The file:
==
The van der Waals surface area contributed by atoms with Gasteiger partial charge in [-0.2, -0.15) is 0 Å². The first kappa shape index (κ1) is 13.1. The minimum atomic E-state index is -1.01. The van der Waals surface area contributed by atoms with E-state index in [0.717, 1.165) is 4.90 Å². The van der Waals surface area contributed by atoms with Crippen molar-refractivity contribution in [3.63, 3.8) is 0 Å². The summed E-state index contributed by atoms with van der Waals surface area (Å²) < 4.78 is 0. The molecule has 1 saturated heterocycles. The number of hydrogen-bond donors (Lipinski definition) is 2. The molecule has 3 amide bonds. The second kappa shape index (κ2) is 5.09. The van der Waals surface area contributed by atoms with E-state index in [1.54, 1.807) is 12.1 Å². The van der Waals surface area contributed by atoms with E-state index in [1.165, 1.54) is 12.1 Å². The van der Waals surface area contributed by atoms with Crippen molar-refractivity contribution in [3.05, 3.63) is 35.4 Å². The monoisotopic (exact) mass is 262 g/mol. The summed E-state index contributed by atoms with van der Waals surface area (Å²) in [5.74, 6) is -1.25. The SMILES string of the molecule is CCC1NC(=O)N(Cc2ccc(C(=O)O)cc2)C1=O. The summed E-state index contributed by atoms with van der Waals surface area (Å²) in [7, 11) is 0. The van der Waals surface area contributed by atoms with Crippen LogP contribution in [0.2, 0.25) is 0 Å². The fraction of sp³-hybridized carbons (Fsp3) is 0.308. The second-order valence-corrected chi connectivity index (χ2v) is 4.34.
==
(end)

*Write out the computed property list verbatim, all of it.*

The van der Waals surface area contributed by atoms with Gasteiger partial charge in [-0.2, -0.15) is 0 Å². The first kappa shape index (κ1) is 13.1. The minimum atomic E-state index is -1.01. The van der Waals surface area contributed by atoms with E-state index in [0.717, 1.165) is 4.90 Å². The van der Waals surface area contributed by atoms with Crippen molar-refractivity contribution in [3.63, 3.8) is 0 Å². The summed E-state index contributed by atoms with van der Waals surface area (Å²) < 4.78 is 0. The molecule has 1 saturated heterocycles. The number of hydrogen-bond donors (Lipinski definition) is 2. The molecule has 3 amide bonds. The second kappa shape index (κ2) is 5.09. The van der Waals surface area contributed by atoms with E-state index in [1.54, 1.807) is 12.1 Å². The van der Waals surface area contributed by atoms with E-state index in [1.165, 1.54) is 12.1 Å². The van der Waals surface area contributed by atoms with Crippen molar-refractivity contribution in [3.05, 3.63) is 35.4 Å². The monoisotopic (exact) mass is 262 g/mol. The summed E-state index contributed by atoms with van der Waals surface area (Å²) in [5.74, 6) is -1.25. The SMILES string of the molecule is CCC1NC(=O)N(Cc2ccc(C(=O)O)cc2)C1=O. The summed E-state index contributed by atoms with van der Waals surface area (Å²) in [7, 11) is 0. The van der Waals surface area contributed by atoms with Crippen LogP contribution in [0.2, 0.25) is 0 Å². The fraction of sp³-hybridized carbons (Fsp3) is 0.308. The second-order valence-corrected chi connectivity index (χ2v) is 4.34.